Essays in the Economics of Place Based Policies

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This dissertation contains three essays related to the economics of place-based policies. I focus on two place-based policies: economic development and natural disaster mitigation. Additionally, I propose a general method to characterize a geographic market structure that may be relevant in other empirical contexts.

The first essay uses a characterization of the unobserved housing market to estimate the spillover effects of an economic development policy on residential properties within the same housing market. Using a stacked difference-in-differences approach, I find a positive impact on residential property values within the targeted areas and in spatially close areas. However, economic development activities may also affect residential properties within the same housing market. If these housing markets are not contiguous, spatial spillover effects will exclude them. I estimate a negative market spillover effect. This indicates that while the policy is effective close to the targeted area, it may draw investment that otherwise would have occurred within the same housing market. I show results on business license data to support this mechanism. Although the weighted sum of the direct and spillover effects is close to zero, the policy targets relatively disadvantaged areas, suggesting that it is redistributive.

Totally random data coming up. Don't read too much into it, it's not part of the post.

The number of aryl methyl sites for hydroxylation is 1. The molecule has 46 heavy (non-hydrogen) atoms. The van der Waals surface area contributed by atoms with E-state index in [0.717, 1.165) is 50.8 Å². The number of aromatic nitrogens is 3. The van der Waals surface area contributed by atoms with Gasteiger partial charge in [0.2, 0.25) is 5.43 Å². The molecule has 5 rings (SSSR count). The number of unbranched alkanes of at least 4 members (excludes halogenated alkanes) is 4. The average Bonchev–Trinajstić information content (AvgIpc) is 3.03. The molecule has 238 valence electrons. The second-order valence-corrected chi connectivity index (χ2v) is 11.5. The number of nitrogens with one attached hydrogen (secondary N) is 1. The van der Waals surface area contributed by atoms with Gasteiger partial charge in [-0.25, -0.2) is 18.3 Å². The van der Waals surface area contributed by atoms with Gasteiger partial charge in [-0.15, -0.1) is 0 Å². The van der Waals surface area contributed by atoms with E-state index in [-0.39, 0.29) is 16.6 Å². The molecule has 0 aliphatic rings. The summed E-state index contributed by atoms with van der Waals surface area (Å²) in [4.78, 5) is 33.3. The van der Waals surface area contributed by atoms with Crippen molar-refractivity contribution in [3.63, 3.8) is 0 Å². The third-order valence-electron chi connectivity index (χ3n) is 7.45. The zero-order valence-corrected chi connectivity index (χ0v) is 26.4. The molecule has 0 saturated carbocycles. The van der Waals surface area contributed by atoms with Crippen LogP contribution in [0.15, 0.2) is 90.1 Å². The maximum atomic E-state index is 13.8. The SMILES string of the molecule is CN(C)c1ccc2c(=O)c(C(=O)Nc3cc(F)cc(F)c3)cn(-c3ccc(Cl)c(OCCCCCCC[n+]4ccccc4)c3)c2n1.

The second essay presents the methodology to estimate housing markets I use in the first essay. Over time, households or workers frequently move between homes or jobs in different geographic areas. These moves have information and can reveal the preferences of the economic agents. I use data on these moves to create a network of connected geographic areas in which two areas are connected if agents move between them. I apply a method from network theory to estimate the network's underlying group structure. With certain assumptions on the underlying model, these groups can be interpreted as housing markets (for household movement). For the empirical illustration, I show estimated housing markets in Chicago.

The third essay studies the place-based policy of natural disaster mitigation, specifically studying how levees affect households' decision to purchase flood insurance. After levee construction, the risk of flood damage decreases, which should decrease flood insurance take-up. However, certain levees undergo accreditation, after which flood insurance prices decrease. This price change may induce households to increase their take-up of flood insurance. Mythili Vinnakota and I empirically study these two mechanisms, which have an ambiguous theoretical effect. Using original data collection on accreditation dates, we apply a difference-in-differences framework to study the effect of construction, accreditation, and both construction and accreditation on flood insurance take-up. Although construction decreases flood insurance take-up, accreditation increases take-up, showing that households respond to the decrease in flood insurance price. A back-of-the-envelope cost-benefit calculation indicates that levees pay for themselves after 13 years, even after accounting for the overall crowd-out of insurance.







Ziff, Anna Laura (2024). Essays in the Economics of Place Based Policies. Dissertation, Duke University. Retrieved from


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